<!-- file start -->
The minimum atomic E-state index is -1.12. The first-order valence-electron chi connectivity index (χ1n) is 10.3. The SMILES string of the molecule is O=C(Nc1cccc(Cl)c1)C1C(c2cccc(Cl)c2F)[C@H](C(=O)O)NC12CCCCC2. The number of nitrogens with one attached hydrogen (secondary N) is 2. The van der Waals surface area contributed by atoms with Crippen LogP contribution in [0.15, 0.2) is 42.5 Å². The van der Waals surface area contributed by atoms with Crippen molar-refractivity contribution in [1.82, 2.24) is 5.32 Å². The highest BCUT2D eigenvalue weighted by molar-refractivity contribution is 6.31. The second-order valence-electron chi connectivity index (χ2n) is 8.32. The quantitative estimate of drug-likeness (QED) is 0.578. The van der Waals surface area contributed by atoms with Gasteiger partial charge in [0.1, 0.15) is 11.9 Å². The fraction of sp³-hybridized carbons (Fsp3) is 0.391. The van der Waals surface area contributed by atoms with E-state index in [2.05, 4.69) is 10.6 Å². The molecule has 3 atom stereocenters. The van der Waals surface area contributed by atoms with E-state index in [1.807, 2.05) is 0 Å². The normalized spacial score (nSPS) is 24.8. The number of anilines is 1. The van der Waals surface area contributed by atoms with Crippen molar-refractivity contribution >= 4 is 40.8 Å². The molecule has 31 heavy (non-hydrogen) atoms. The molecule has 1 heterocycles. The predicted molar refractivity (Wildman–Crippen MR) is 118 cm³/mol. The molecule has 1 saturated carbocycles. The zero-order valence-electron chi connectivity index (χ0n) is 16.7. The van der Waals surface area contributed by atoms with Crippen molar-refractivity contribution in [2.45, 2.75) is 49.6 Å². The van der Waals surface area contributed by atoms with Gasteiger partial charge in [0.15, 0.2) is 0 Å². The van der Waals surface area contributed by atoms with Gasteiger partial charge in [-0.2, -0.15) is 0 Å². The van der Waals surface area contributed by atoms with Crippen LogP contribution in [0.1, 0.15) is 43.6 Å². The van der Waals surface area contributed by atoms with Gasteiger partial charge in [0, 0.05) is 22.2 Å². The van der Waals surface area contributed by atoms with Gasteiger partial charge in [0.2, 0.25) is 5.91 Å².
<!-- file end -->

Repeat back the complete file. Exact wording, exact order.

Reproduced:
The minimum atomic E-state index is -1.12. The first-order valence-electron chi connectivity index (χ1n) is 10.3. The SMILES string of the molecule is O=C(Nc1cccc(Cl)c1)C1C(c2cccc(Cl)c2F)[C@H](C(=O)O)NC12CCCCC2. The number of nitrogens with one attached hydrogen (secondary N) is 2. The van der Waals surface area contributed by atoms with Crippen LogP contribution in [0.15, 0.2) is 42.5 Å². The van der Waals surface area contributed by atoms with Crippen molar-refractivity contribution in [1.82, 2.24) is 5.32 Å². The highest BCUT2D eigenvalue weighted by molar-refractivity contribution is 6.31. The second-order valence-electron chi connectivity index (χ2n) is 8.32. The quantitative estimate of drug-likeness (QED) is 0.578. The van der Waals surface area contributed by atoms with Gasteiger partial charge in [0.1, 0.15) is 11.9 Å². The fraction of sp³-hybridized carbons (Fsp3) is 0.391. The van der Waals surface area contributed by atoms with E-state index in [2.05, 4.69) is 10.6 Å². The molecule has 3 atom stereocenters. The van der Waals surface area contributed by atoms with E-state index in [1.807, 2.05) is 0 Å². The normalized spacial score (nSPS) is 24.8. The number of anilines is 1. The van der Waals surface area contributed by atoms with Crippen molar-refractivity contribution >= 4 is 40.8 Å². The molecule has 31 heavy (non-hydrogen) atoms. The molecule has 1 heterocycles. The predicted molar refractivity (Wildman–Crippen MR) is 118 cm³/mol. The molecule has 1 saturated carbocycles. The zero-order valence-electron chi connectivity index (χ0n) is 16.7. The van der Waals surface area contributed by atoms with Crippen molar-refractivity contribution in [2.45, 2.75) is 49.6 Å². The van der Waals surface area contributed by atoms with Gasteiger partial charge in [0.15, 0.2) is 0 Å². The van der Waals surface area contributed by atoms with Gasteiger partial charge in [-0.2, -0.15) is 0 Å². The van der Waals surface area contributed by atoms with Crippen LogP contribution in [0.1, 0.15) is 43.6 Å². The van der Waals surface area contributed by atoms with Gasteiger partial charge in [0, 0.05) is 22.2 Å². The van der Waals surface area contributed by atoms with Gasteiger partial charge in [0.2, 0.25) is 5.91 Å².